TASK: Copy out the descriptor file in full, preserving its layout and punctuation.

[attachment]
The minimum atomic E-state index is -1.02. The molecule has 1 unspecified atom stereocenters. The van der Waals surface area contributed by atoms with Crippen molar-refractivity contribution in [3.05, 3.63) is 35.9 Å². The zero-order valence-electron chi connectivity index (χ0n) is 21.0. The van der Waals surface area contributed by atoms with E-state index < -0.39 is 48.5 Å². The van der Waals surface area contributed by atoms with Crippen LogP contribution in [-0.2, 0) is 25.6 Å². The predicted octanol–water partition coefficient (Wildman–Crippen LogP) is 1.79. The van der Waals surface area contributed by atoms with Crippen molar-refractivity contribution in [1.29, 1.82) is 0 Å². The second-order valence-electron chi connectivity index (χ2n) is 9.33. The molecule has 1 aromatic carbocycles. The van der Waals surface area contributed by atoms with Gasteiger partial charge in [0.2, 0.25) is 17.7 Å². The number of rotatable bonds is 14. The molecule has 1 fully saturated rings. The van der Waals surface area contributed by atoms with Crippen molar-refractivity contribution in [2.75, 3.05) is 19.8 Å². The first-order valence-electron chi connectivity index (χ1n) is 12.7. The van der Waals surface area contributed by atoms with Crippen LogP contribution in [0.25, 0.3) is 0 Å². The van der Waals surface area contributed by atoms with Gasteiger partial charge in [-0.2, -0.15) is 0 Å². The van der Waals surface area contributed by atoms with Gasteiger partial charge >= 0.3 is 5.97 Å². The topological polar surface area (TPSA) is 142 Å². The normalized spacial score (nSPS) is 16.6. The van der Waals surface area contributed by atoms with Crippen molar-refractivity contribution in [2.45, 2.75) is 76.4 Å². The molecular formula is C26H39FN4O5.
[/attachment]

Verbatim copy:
The minimum atomic E-state index is -1.02. The molecule has 1 unspecified atom stereocenters. The van der Waals surface area contributed by atoms with Crippen molar-refractivity contribution in [3.05, 3.63) is 35.9 Å². The zero-order valence-electron chi connectivity index (χ0n) is 21.0. The van der Waals surface area contributed by atoms with E-state index < -0.39 is 48.5 Å². The van der Waals surface area contributed by atoms with Crippen LogP contribution in [-0.2, 0) is 25.6 Å². The predicted octanol–water partition coefficient (Wildman–Crippen LogP) is 1.79. The van der Waals surface area contributed by atoms with Crippen molar-refractivity contribution in [1.29, 1.82) is 0 Å². The second-order valence-electron chi connectivity index (χ2n) is 9.33. The molecule has 1 aromatic carbocycles. The van der Waals surface area contributed by atoms with Gasteiger partial charge in [0.2, 0.25) is 17.7 Å². The number of rotatable bonds is 14. The molecule has 1 fully saturated rings. The van der Waals surface area contributed by atoms with Crippen molar-refractivity contribution in [2.75, 3.05) is 19.8 Å². The first-order valence-electron chi connectivity index (χ1n) is 12.7. The van der Waals surface area contributed by atoms with Crippen LogP contribution in [0.25, 0.3) is 0 Å². The van der Waals surface area contributed by atoms with Gasteiger partial charge in [-0.2, -0.15) is 0 Å². The van der Waals surface area contributed by atoms with Gasteiger partial charge >= 0.3 is 5.97 Å². The topological polar surface area (TPSA) is 142 Å². The normalized spacial score (nSPS) is 16.6. The van der Waals surface area contributed by atoms with Crippen molar-refractivity contribution in [2.45, 2.75) is 76.4 Å². The molecular formula is C26H39FN4O5.